2024 Buick Encore GX Avenir
Vehicle Type: front engine, front/all wheel drive, 5 passenger, 4 door wagon
Base/As Tested: $34,795/$39,580
Options: panoramic moonroof, $1495; Avenir Technology Package (adaptive cruise control, reversing camera interior mirror, surround view camera system, wireless device charging), $1395; Avenir Convenience Package (Bose premium audio system, hands-free power liftgate, rain-sensing wipers, rear park assist), $1295; White Frost Tricoat paint, $600
turbocharged and intercooled DOHC 12-valve inline-3, aluminum block and heads, direct fuel injection
Displacement: 82 in31338 cm3
Power: 155 hp @ 5600 rpm
Torque: 174 lb-ft @ 1600 rpm
Suspension, F/R: torsion strut/beam
Brakes, F/R: 11.8-in vented disc/11.4-in disc
Tires: Continental ProContact TX
245/45-19 98H M+S TPC Spec 3178MS
Wheelbase: 102.2 in
Length: 171.4 in
Width: 71.4 inches
Height: 64.1 in
Passenger Volume, F/R: 50/42 feet3
Cargo Volume, Rear F/R: 50/24 ft3
Curb Weight: 3384 lb
C/D TEST RESULT
60 mph: 8.8 seconds
1/4-Mile: 16.9 seconds @ 82 mph
100 mph: 28.1 seconds
The above results leave a 1 foot launch for 0.3 seconds.
Rolling Start, 5–60 mph: 10.1 seconds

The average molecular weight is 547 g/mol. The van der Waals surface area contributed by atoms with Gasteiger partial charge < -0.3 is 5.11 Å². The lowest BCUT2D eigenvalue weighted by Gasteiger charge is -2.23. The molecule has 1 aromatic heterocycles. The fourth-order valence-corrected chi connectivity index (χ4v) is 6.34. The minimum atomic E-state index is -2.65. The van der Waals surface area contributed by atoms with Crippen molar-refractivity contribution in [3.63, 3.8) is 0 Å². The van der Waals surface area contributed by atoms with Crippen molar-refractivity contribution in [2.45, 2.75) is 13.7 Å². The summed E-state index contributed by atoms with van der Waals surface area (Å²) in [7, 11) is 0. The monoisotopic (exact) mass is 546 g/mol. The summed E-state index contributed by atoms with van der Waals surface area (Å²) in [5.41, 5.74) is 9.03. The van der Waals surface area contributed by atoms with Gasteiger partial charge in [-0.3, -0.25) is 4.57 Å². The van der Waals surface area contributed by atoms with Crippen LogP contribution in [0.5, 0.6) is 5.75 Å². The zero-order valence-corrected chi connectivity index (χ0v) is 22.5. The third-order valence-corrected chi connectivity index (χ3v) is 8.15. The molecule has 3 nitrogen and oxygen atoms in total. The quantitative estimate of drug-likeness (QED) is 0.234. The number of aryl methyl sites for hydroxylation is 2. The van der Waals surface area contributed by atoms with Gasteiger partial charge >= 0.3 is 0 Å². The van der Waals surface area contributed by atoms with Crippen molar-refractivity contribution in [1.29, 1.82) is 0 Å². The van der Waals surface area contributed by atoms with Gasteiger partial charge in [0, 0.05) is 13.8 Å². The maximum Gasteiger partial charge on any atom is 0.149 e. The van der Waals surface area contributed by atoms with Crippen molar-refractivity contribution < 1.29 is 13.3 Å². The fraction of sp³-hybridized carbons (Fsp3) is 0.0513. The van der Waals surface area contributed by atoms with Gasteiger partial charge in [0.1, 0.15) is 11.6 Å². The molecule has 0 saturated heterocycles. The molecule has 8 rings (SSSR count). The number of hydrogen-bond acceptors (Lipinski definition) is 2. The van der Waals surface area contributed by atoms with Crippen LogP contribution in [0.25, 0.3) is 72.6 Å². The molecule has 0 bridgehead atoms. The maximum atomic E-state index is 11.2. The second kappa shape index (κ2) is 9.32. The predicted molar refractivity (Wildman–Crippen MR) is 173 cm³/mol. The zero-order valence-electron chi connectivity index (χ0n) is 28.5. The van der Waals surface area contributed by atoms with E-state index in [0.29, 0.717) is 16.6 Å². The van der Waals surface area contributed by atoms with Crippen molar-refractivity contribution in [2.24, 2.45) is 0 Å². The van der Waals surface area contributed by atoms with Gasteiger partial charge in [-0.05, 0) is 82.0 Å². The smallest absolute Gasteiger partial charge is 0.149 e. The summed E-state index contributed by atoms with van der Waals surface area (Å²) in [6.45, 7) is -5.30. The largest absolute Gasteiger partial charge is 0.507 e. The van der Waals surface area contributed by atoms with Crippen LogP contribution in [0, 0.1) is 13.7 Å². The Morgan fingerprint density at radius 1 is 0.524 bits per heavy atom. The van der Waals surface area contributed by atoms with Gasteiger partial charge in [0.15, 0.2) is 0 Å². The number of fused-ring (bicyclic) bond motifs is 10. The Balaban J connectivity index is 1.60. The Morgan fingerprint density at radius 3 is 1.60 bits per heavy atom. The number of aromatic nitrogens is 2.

Top Gear, 30–50 mph: 4.8 seconds
Top Gear, 50–70 mph: 6.8 seconds
Top speed (C/D approx): 120 mph
Braking, 70–0 mph: 176 feet
Road grip, 300-foot Skid Pad: 0.81 g
C/D OIL ECONOMY
Observed: 22 mpg
75-mph Highway Driving: 30 mpg
75-mph Highway Range: 390 mi
EPA FUEL ECONOMY
Combined/City/Highway: 27/26/28 mpg
C/D TESTS EXPLAINED
Associate News Editor
Jack Fitzgerald’s love of cars stems from his unwavering addiction to Formula 1.
After a brief stint as a detailer for a local dealership group in college, he knew he needed a more permanent way to drive all the new cars he couldn’t afford and decided to pursue a career in auto writing. By hunting down his college professor at the University of Wisconsin-Milwaukee, he was able to travel Wisconsin looking for stories in the auto world before landing his dream job at Car and Driver. His new goal is to delay the inevitable death of the 2010 Volkswagen Golf.